What I Wish I Knew A Decade Ago
My Mum and I on my first day of uni
This week marks a whole decade since I packed everything I owned into the back of my parents’ car and moved to Leeds for uni. I can still remember how it felt to sit in the back of that car, surrounded by all of my belongings and anticipating all that was ahead of me. I chatted away nervously to my parents as the emotions washed over me in quick succession - excitement, nerves, fear, pride. I can still remember swallowing down those butterflies as we drove along the M62 and into the unknown.
Moving away to uni is a rite of passage that so many of us experience, but I think that because it’s so common, we rarely stop and think about what a monumental experience it really is. Within the space of a couple of days you are torn from your home and the people you’ve known your whole life, and thrust into a new city and a flat that you’ll share with roommates you’re still yet to meet. And that’s before you even get stuck into any lectures or actual work.
It’s bizarre and testing and thrilling, all at the same time.
I’ve been thinking a lot this week about that scared and nervous 18 year old, putting on a brave face and throwing herself into uni life. I’ve been thinking about what I wish I could go back and tell her, the advice that would have made that transition, and the years that came after, a little bit easier. And so here I am, doing what I always do - writing about it. Here are things I wish I knew a decade ago…
Being yourself is your superpower
We are always told that being yourself is enough. What I’ve learnt over the past few years is that being yourself is not just enough, it’s your bloody superpower. During the time I was at university, and for a fair few years after I graduated, I thought I had to bend and mould myself to fit in. I was like a chameleon, trying on different personalities and styles all of the time, and rarely being truly and authentically me.
But the truth is, it doesn’t matter how good you are at playing the role, sometimes people still won’t fancy you or want to be your pal. I realised that by being myself I’d be much more likely to attract the right people and opportunities into my life, and since embracing my own personality and quirks, the universe has more than rewarded me. I wish I could go back and tell 18 year old Sophie to stop with the pretence and trust that being herself would get her to where she wanted to be ten times faster.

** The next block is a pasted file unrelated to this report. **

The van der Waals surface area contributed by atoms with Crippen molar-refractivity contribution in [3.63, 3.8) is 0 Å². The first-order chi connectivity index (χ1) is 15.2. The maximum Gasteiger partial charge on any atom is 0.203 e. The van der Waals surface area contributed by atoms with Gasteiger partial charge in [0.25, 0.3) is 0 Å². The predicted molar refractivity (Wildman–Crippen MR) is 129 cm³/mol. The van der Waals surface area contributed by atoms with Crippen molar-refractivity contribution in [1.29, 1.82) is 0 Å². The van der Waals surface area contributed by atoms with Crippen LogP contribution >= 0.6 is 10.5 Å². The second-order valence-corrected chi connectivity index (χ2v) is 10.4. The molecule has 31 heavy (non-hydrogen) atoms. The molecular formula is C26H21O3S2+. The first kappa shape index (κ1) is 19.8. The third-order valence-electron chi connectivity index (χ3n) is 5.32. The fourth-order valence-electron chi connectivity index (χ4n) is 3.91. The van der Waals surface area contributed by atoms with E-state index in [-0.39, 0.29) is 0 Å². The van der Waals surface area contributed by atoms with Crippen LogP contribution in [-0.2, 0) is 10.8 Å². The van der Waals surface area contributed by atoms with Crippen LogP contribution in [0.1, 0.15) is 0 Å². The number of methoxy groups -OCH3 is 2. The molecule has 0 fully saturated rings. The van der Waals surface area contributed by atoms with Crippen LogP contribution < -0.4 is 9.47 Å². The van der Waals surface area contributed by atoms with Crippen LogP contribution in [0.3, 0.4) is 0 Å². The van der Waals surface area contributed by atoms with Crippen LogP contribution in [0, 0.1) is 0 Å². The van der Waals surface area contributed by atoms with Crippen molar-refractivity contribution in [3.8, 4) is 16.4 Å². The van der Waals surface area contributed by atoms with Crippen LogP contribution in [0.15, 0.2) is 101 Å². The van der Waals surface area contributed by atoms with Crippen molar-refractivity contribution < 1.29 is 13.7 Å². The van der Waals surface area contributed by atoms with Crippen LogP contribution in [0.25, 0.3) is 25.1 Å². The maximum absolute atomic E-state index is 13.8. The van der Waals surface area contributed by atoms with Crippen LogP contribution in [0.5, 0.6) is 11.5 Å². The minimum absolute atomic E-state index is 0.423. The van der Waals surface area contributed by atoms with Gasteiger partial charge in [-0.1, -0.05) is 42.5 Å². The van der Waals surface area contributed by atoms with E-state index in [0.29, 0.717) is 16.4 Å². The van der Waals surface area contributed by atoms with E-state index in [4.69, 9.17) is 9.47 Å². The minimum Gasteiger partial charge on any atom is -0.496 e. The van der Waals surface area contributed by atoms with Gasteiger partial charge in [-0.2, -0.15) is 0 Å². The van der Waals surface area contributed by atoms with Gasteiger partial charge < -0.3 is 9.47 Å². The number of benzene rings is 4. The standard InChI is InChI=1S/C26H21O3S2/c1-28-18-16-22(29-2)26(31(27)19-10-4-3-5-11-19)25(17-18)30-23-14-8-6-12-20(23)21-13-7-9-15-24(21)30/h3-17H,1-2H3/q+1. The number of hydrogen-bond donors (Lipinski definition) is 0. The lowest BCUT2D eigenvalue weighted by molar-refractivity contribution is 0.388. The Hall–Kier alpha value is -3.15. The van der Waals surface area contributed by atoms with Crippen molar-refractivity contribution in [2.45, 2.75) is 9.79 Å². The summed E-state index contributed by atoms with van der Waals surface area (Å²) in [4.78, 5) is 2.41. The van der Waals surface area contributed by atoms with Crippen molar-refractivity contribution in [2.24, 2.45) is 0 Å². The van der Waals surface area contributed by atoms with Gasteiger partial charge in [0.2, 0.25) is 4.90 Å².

Don’t worry about the future too much
I spent so much of my time at university worrying. I’m a natural born worrier, so this is no surprise, but when I look back I could kick myself for how much I stressed about really pointless things. In my head I thought I needed a big grand life plan, and that every single decision was monumental. I spent countless days, weeks and months feeling frustrated at how little I actually had control over, and panicked that I didn’t know what the future would hold.
I wish that someone had told me before I headed off to university that worrying about the future is just about the most pointless thing you can do. Go out and have fun, embrace the things that bring you joy, and trust that life will work out exactly as it’s meant to be. I never did master the perfect life plan, but a decade down the line I’m happier than I ever dreamed I could be, so I really didn’t need one.
Success is different for everyone
I don’t know if it’s because of the type of degree I did (I studied economics), but I felt like it was drummed into me at uni that success meant earning as much money as possible as quickly as possible. I knew within a couple of months of starting uni that I didn’t want to be an accountant or a banker, and that I wanted my career to take a more creative path, but that didn’t stop me feeling like a failure when I saw all of my classmates getting exceptionally well paid jobs at investment banks.
The older I get, the more I understand that success means different things for different people. I know now that my version of success is getting to do a fulfilling job that I love, being able to be creative every single day, and still having enough time to live a life outside of work. I think 18 year old Sophie knew that deep down, but I wish I could go back and tell her that it’s okay to go after your own dreams, rather than trying to live up to somebody else’s standard.
I’d love to know what you wish you could tell your 18 old self - what are the lessons that you’ve learnt over the years? Hit reply and let me know!
This essay first appeared in my newsletter, The Weekly Pep Talk. If you'd like to subscribe, you can do so here.